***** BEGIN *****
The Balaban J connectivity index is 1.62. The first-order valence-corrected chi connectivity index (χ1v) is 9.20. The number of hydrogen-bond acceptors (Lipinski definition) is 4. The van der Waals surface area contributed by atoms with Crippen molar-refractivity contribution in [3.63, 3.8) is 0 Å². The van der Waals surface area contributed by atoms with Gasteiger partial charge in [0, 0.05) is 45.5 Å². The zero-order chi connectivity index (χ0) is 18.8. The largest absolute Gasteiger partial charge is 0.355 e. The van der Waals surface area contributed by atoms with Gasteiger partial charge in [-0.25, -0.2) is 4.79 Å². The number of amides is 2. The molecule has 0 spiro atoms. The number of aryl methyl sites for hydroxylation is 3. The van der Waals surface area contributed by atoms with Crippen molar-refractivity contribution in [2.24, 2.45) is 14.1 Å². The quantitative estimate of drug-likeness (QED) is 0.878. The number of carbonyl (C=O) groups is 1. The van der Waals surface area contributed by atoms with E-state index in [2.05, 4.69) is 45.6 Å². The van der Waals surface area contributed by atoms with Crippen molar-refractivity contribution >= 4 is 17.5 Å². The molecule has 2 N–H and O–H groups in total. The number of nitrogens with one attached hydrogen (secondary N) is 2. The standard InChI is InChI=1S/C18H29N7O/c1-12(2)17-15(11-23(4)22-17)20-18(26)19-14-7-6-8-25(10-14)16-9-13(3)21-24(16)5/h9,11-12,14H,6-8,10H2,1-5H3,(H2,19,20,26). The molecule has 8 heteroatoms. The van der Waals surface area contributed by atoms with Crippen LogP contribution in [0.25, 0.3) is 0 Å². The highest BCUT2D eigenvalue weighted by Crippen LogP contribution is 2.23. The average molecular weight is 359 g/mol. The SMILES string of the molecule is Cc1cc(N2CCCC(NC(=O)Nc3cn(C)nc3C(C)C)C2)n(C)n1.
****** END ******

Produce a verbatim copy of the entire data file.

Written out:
The Balaban J connectivity index is 1.62. The first-order valence-corrected chi connectivity index (χ1v) is 9.20. The number of hydrogen-bond acceptors (Lipinski definition) is 4. The van der Waals surface area contributed by atoms with Crippen molar-refractivity contribution in [3.63, 3.8) is 0 Å². The van der Waals surface area contributed by atoms with Gasteiger partial charge in [0, 0.05) is 45.5 Å². The zero-order chi connectivity index (χ0) is 18.8. The largest absolute Gasteiger partial charge is 0.355 e. The van der Waals surface area contributed by atoms with Gasteiger partial charge in [-0.25, -0.2) is 4.79 Å². The number of amides is 2. The molecule has 0 spiro atoms. The number of aryl methyl sites for hydroxylation is 3. The van der Waals surface area contributed by atoms with Crippen molar-refractivity contribution in [2.24, 2.45) is 14.1 Å². The quantitative estimate of drug-likeness (QED) is 0.878. The number of carbonyl (C=O) groups is 1. The van der Waals surface area contributed by atoms with E-state index in [2.05, 4.69) is 45.6 Å². The van der Waals surface area contributed by atoms with Crippen molar-refractivity contribution >= 4 is 17.5 Å². The molecule has 2 N–H and O–H groups in total. The number of nitrogens with one attached hydrogen (secondary N) is 2. The standard InChI is InChI=1S/C18H29N7O/c1-12(2)17-15(11-23(4)22-17)20-18(26)19-14-7-6-8-25(10-14)16-9-13(3)21-24(16)5/h9,11-12,14H,6-8,10H2,1-5H3,(H2,19,20,26). The molecule has 8 heteroatoms. The van der Waals surface area contributed by atoms with Crippen LogP contribution in [0.25, 0.3) is 0 Å². The highest BCUT2D eigenvalue weighted by Crippen LogP contribution is 2.23. The average molecular weight is 359 g/mol. The SMILES string of the molecule is Cc1cc(N2CCCC(NC(=O)Nc3cn(C)nc3C(C)C)C2)n(C)n1.